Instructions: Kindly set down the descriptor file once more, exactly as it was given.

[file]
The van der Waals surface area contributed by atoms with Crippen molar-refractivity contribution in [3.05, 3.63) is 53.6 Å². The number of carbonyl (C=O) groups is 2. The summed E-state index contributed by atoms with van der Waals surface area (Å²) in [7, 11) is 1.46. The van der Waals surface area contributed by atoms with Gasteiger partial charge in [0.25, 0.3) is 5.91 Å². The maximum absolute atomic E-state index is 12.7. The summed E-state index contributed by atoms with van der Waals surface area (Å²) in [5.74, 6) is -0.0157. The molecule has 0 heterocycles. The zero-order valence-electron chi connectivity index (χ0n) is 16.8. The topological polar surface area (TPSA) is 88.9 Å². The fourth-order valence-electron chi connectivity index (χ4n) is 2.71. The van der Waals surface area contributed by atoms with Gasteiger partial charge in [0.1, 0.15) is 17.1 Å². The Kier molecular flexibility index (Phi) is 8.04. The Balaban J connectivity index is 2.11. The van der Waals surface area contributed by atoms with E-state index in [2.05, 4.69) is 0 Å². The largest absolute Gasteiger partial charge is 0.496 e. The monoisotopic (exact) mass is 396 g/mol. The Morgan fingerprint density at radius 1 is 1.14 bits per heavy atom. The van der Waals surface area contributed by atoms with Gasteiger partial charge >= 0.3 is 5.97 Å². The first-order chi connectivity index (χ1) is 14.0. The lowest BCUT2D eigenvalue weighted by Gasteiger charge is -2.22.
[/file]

The van der Waals surface area contributed by atoms with Crippen molar-refractivity contribution in [3.05, 3.63) is 53.6 Å². The number of carbonyl (C=O) groups is 2. The summed E-state index contributed by atoms with van der Waals surface area (Å²) in [7, 11) is 1.46. The van der Waals surface area contributed by atoms with Gasteiger partial charge in [0.25, 0.3) is 5.91 Å². The maximum absolute atomic E-state index is 12.7. The summed E-state index contributed by atoms with van der Waals surface area (Å²) in [5.74, 6) is -0.0157. The molecule has 0 heterocycles. The zero-order valence-electron chi connectivity index (χ0n) is 16.8. The topological polar surface area (TPSA) is 88.9 Å². The fourth-order valence-electron chi connectivity index (χ4n) is 2.71. The van der Waals surface area contributed by atoms with Gasteiger partial charge in [0.1, 0.15) is 17.1 Å². The Kier molecular flexibility index (Phi) is 8.04. The Balaban J connectivity index is 2.11. The van der Waals surface area contributed by atoms with E-state index in [2.05, 4.69) is 0 Å². The largest absolute Gasteiger partial charge is 0.496 e. The monoisotopic (exact) mass is 396 g/mol. The Morgan fingerprint density at radius 1 is 1.14 bits per heavy atom. The van der Waals surface area contributed by atoms with Gasteiger partial charge >= 0.3 is 5.97 Å². The first-order chi connectivity index (χ1) is 14.0. The lowest BCUT2D eigenvalue weighted by Gasteiger charge is -2.22.